Akumina’s Jim Manning and I just got back from the North American Collaboration Summit, also known as “SharePoint-alooza,” in Branson, Missouri. We were excited to represent Akumina, meet our customers, and be part of this celebration of business productivity and collaboration that surrounds SharePoint and Office 365 today. Here’s our report:
Branson has an endless supply of stages that normally host performances by celebrities and celebrity impersonators alike. While I was hoping to catch a set by your favorite Russian and mine, Yakov Smirnoff, it seemed as if he too had joined the entire town on hiatus for the winter.
The lack of shows (and the tourists who come for them) created plenty of room for Summit attendees, organizers, and speakers to mix, compare experiences, exchange ideas, and get questions answered. More than 300 people registered, and attendance in the sessions was strong—even through the last sessions of the week!
On Thursday March 1, SharePoint guru Christian Buckley and I co-delivered a full-day Microsoft Teams workshop to a room filled with pre-conference attendees. We shared and learned best practices for planning, organizing, governing, and rolling out Microsoft Teams across their organizations.
Organizational Change Management was a big part of the afternoon, and the session became interactive with attendees sharing their stories and I was able to share some stories that helped based on deploying Teams with some international companies. The future for Teams and Office 365 Groups is tightly coupled with Office 365.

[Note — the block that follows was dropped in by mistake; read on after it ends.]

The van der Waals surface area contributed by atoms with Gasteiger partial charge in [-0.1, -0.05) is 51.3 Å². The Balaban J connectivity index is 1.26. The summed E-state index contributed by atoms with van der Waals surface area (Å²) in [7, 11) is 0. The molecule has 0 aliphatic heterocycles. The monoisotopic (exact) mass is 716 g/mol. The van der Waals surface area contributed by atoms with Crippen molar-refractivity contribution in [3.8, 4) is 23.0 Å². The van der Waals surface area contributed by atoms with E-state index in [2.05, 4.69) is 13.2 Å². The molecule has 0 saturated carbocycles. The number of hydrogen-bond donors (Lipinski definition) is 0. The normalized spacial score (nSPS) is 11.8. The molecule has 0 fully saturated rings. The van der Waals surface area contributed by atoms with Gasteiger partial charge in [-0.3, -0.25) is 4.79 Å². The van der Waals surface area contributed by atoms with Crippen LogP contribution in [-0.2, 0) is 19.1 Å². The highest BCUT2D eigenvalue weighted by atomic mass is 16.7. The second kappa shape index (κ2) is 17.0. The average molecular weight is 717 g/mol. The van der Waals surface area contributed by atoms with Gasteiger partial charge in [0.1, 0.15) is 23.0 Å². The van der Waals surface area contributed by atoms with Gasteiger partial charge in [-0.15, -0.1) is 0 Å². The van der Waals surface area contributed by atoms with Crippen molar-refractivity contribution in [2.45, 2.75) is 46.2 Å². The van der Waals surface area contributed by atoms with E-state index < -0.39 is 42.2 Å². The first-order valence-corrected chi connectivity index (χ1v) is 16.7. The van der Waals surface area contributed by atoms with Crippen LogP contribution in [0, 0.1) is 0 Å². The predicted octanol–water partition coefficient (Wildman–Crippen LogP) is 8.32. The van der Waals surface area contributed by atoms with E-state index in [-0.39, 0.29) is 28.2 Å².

On the Saturday of the conference, I delivered a session focused on the challenges that can blindside organizations as their portals grow. For example, one lesson that has been drilled into intranet design teams over the past few years: Plan for mobile design early in the process. When you do, you skirt the costs of later having to re-design publishing templates and presentation pages for mobile support.
We also discussed some of the potential pitfalls around growing from individual to team collaboration and from team-level to department-level requirements. Great emphasis was placed on how the decisions faced and made at the organization level make the foundation of success for your portal. Without that strong foundation plus agreement on policy, your intranet may find itself supporting too many different standards and find themselves stuck, unable to grow with your organization.
It turns out that Akumina is a solid intranet platform for addressing these challenges. Once a design team knows which decisions they need to make and when, Akumina is like a highway getting them to their destination at max speed (instead of relegating them to an access road with no on-ramp in sight).
I like to make my sessions very interactive, and the attendees totally brought their “A” games—thanks for the great wisdom and insights. I make it a point to integrate the comments, experiences, and feedback from these live sessions into my presentations for the benefit of future attendees and session deliveries.
The organizers, including Mark Rackley, Stacy Burris, and the awesome event committee, were examples of friendly support and efficient organization. A special thank-you shout out to all the Microsoft MVPs that traveled worldwide to support the NA Collaboration Summit on their way to the Microsoft MVP Summit the following week. It may have been too early for the vacation goers at Branson, but the Summit was packed with great experiences and lots of knowledgeable speakers.
Whether or not you were at SharePoint-alooza, feel free to reach out to me at firstname.lastname@example.org with any questions.